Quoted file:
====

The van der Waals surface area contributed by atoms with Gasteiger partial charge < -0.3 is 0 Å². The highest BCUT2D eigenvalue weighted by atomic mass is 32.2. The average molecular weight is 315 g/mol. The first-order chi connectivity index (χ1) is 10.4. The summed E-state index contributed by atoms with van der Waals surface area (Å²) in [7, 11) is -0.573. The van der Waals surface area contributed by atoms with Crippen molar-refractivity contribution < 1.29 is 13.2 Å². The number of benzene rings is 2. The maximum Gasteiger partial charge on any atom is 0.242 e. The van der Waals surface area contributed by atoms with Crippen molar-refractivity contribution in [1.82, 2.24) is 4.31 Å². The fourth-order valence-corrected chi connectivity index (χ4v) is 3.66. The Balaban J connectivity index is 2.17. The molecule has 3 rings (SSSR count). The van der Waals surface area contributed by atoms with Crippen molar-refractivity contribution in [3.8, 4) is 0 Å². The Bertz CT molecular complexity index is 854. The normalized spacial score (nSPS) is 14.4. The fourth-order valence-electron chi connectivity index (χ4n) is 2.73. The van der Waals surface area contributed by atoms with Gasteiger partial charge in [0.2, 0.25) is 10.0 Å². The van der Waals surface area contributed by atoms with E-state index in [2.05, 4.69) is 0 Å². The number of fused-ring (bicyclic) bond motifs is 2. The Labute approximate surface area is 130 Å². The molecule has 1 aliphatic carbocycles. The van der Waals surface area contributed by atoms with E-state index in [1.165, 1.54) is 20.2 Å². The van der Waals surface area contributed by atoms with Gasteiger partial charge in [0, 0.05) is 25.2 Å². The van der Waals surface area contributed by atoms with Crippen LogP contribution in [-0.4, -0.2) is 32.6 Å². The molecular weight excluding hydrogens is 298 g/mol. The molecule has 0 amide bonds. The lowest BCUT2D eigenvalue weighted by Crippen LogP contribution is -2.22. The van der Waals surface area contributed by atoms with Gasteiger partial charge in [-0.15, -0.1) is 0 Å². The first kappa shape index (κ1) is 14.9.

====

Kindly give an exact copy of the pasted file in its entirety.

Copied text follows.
The van der Waals surface area contributed by atoms with Gasteiger partial charge < -0.3 is 0 Å². The highest BCUT2D eigenvalue weighted by atomic mass is 32.2. The average molecular weight is 315 g/mol. The first-order chi connectivity index (χ1) is 10.4. The summed E-state index contributed by atoms with van der Waals surface area (Å²) in [7, 11) is -0.573. The van der Waals surface area contributed by atoms with Crippen molar-refractivity contribution < 1.29 is 13.2 Å². The number of benzene rings is 2. The maximum Gasteiger partial charge on any atom is 0.242 e. The van der Waals surface area contributed by atoms with Crippen molar-refractivity contribution in [1.82, 2.24) is 4.31 Å². The fourth-order valence-corrected chi connectivity index (χ4v) is 3.66. The Balaban J connectivity index is 2.17. The molecule has 3 rings (SSSR count). The van der Waals surface area contributed by atoms with Crippen molar-refractivity contribution in [3.8, 4) is 0 Å². The Bertz CT molecular complexity index is 854. The normalized spacial score (nSPS) is 14.4. The fourth-order valence-electron chi connectivity index (χ4n) is 2.73. The van der Waals surface area contributed by atoms with Gasteiger partial charge in [0.2, 0.25) is 10.0 Å². The van der Waals surface area contributed by atoms with E-state index in [2.05, 4.69) is 0 Å². The number of fused-ring (bicyclic) bond motifs is 2. The Labute approximate surface area is 130 Å². The molecule has 1 aliphatic carbocycles. The van der Waals surface area contributed by atoms with E-state index in [1.165, 1.54) is 20.2 Å². The van der Waals surface area contributed by atoms with Gasteiger partial charge in [0, 0.05) is 25.2 Å². The van der Waals surface area contributed by atoms with Crippen LogP contribution in [-0.4, -0.2) is 32.6 Å². The molecular weight excluding hydrogens is 298 g/mol. The molecule has 0 amide bonds. The lowest BCUT2D eigenvalue weighted by Crippen LogP contribution is -2.22. The van der Waals surface area contributed by atoms with Gasteiger partial charge in [-0.15, -0.1) is 0 Å². The first kappa shape index (κ1) is 14.9.